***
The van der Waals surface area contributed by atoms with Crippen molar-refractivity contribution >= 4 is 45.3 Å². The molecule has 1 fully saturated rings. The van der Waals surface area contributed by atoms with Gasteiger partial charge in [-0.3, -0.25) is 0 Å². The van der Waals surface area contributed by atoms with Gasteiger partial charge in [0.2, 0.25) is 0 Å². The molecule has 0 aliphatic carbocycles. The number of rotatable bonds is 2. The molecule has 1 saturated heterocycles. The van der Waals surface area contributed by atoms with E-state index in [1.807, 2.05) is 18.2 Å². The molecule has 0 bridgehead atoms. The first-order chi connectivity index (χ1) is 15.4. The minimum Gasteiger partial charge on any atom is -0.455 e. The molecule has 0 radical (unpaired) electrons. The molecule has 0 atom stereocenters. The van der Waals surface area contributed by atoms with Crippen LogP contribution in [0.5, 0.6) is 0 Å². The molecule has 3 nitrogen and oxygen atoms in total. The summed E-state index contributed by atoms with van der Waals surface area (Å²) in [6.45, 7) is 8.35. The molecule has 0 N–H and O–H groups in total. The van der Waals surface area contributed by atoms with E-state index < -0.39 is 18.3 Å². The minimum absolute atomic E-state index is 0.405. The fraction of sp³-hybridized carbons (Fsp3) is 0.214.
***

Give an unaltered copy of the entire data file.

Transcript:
The van der Waals surface area contributed by atoms with Crippen molar-refractivity contribution >= 4 is 45.3 Å². The molecule has 1 fully saturated rings. The van der Waals surface area contributed by atoms with Gasteiger partial charge in [-0.3, -0.25) is 0 Å². The van der Waals surface area contributed by atoms with Gasteiger partial charge in [0.2, 0.25) is 0 Å². The molecule has 0 aliphatic carbocycles. The number of rotatable bonds is 2. The molecule has 1 saturated heterocycles. The van der Waals surface area contributed by atoms with E-state index in [1.807, 2.05) is 18.2 Å². The molecule has 0 bridgehead atoms. The first-order chi connectivity index (χ1) is 15.4. The minimum Gasteiger partial charge on any atom is -0.455 e. The molecule has 0 radical (unpaired) electrons. The molecule has 0 atom stereocenters. The van der Waals surface area contributed by atoms with Crippen LogP contribution in [0.5, 0.6) is 0 Å². The molecule has 3 nitrogen and oxygen atoms in total. The summed E-state index contributed by atoms with van der Waals surface area (Å²) in [6.45, 7) is 8.35. The molecule has 0 N–H and O–H groups in total. The van der Waals surface area contributed by atoms with E-state index < -0.39 is 18.3 Å². The minimum absolute atomic E-state index is 0.405. The fraction of sp³-hybridized carbons (Fsp3) is 0.214.